December 25 2012

A New Transit Authority for Greater Buenos Aires

Satellite image of Greater Buenos Aires

During the 1990’s, and this past decade, the urban sprawl of Greater Buenos Aires has responded diligently to the (worst) example of North American cities, making the expansion and low density of Los Angeles, just a mere competitor in the race for urban sprawl.

Considering the rapid expansion experienced by the city the question is this: How can more than 14 million people be transported, in a safe and comfortable fashion? Fatal accidents are not uncommon; there are massive traffic jams and obvious economic consequences.

The jurisdictional nightmare of having a 14 million people city divided among 25 different districts, makes the creation of a Metropolitan Transit Agency an imperative need. That was achieved in October 2012; finally, authorities from the different districts that tend to be politically divergent met to discuss a roadmap toward the creation of a metropolitan transit authority which can solve the transportation problems of the city from a technocratic, not political view. Not a jurisdictional union, but at least a unification of policies towards improving the quality of the city’s transportation services.

'Vialidad Buenos Aires' Graphical planning of all possible access routes to Downtown Buenos Aires, done and projected.

There have been background developments towards this achievement, such as the creation of an integrated tariff for a single ticket scheme directed toward all public transportation systems and the integration of the national transportation authority within the Ministry of Interior. This means transit is now a priority for the government.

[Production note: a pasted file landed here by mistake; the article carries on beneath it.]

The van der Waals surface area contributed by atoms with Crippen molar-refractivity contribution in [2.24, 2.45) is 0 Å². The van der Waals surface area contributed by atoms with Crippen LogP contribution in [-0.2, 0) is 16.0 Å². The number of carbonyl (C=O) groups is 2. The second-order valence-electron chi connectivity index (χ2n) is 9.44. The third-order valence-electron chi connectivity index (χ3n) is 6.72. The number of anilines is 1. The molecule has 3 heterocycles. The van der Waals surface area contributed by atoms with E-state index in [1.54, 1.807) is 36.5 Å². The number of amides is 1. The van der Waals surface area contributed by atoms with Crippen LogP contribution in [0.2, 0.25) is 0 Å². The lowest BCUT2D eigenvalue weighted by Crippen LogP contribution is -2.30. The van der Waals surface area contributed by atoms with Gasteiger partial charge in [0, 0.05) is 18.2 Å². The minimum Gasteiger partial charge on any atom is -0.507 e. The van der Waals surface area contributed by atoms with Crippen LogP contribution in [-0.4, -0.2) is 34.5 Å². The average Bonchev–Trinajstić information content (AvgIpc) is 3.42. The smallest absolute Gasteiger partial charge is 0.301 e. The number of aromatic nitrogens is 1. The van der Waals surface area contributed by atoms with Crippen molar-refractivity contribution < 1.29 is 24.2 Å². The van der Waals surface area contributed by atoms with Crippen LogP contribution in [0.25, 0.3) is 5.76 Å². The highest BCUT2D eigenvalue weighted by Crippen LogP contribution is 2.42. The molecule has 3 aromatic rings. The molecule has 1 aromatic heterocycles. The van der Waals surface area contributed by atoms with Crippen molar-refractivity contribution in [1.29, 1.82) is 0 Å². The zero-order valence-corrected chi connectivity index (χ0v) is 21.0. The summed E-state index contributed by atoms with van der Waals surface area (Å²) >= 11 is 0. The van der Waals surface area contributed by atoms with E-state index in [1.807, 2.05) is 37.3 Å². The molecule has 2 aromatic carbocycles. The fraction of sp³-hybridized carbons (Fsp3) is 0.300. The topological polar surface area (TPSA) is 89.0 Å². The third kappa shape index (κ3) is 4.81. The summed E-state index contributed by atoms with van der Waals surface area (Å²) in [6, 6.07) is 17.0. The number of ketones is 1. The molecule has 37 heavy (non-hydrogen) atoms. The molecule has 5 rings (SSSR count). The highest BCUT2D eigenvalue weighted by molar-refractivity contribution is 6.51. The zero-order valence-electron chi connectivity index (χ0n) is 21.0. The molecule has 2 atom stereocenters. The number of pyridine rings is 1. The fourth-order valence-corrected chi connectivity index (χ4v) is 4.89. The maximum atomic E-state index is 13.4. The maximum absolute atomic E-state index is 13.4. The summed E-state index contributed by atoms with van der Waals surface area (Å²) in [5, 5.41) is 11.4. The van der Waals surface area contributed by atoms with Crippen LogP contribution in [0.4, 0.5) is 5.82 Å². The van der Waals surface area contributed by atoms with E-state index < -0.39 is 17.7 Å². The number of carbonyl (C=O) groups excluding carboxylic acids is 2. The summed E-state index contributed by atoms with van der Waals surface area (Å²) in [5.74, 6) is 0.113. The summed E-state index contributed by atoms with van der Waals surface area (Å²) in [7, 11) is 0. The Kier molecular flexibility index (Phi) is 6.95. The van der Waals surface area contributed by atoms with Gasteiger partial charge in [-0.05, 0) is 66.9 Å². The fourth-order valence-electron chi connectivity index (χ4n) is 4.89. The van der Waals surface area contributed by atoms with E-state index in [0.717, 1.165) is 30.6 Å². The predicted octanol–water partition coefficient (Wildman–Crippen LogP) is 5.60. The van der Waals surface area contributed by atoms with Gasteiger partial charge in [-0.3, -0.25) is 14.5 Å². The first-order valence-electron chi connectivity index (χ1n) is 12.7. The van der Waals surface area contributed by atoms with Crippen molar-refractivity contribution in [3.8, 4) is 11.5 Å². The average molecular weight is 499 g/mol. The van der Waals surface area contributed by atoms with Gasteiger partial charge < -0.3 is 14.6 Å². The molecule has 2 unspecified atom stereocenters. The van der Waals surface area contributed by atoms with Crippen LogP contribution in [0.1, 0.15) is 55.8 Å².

But, as is usual in Latin America, politics are still getting in the way, and considering the facts, there’s still not a full political compromise. To date there is nothing of the promised scheme actually being implemented. This makes you wonder if it is not better to leave transit, and other urban matters, to transportation engineers and urban planners? Is that the correct way? As it worked for Europe?

Should we leave our cities’ problems and solutions to technocrats? What about the population? Should they be consulted too?

Credits: Images and data linked to sources.

Luis Lozano-Paredes

Luis Lozano-Paredes is currently a student seeking a Diploma of Architecture and Urban Planning at Belgrano University in Buenos Aires, Argentina. Born in Colombia in 1987, he grew between the cities of Bogotá and Santiago de Cali, and then moved to Argentina in 2006. There, he finished the Common Basic Cycle of Architecture, Design, and Urbanism at the University of Buenos Aires before pursuing studies in Landscape Design at the same Institution. Inspired by the Urban Transformation of Bogotá in the past decades, his interests evolved from Landscape Architecture to his current passion; Urban Planning, Policy Making, and Sustainable Development. He plans to continue his studies in Urban Planning and Sustainability in Canada, Chile, or the U.S.; but for the moment he currently works as a Graduate Research Assistant at the Center of Metropolitan Transport Studies of the University of Buenos Aires and is a Member of the Observatory of Urban Sustainability at Belgrano University. Luis’ main interests lay within the study of Smart Cities, Urban Sustainable Development, and Social Architecture in Latin America.

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This entry was posted on Tuesday, December 25th, 2012 at 12:34 am and is filed under Environmental Design, Infrastructure, Luis Lozano-Paredes, Social/Demographics, Transportation, Urban Planning and Design. You can follow any responses to this entry through the RSS 2.0 feed. You can leave a response, or trackback from your own site.


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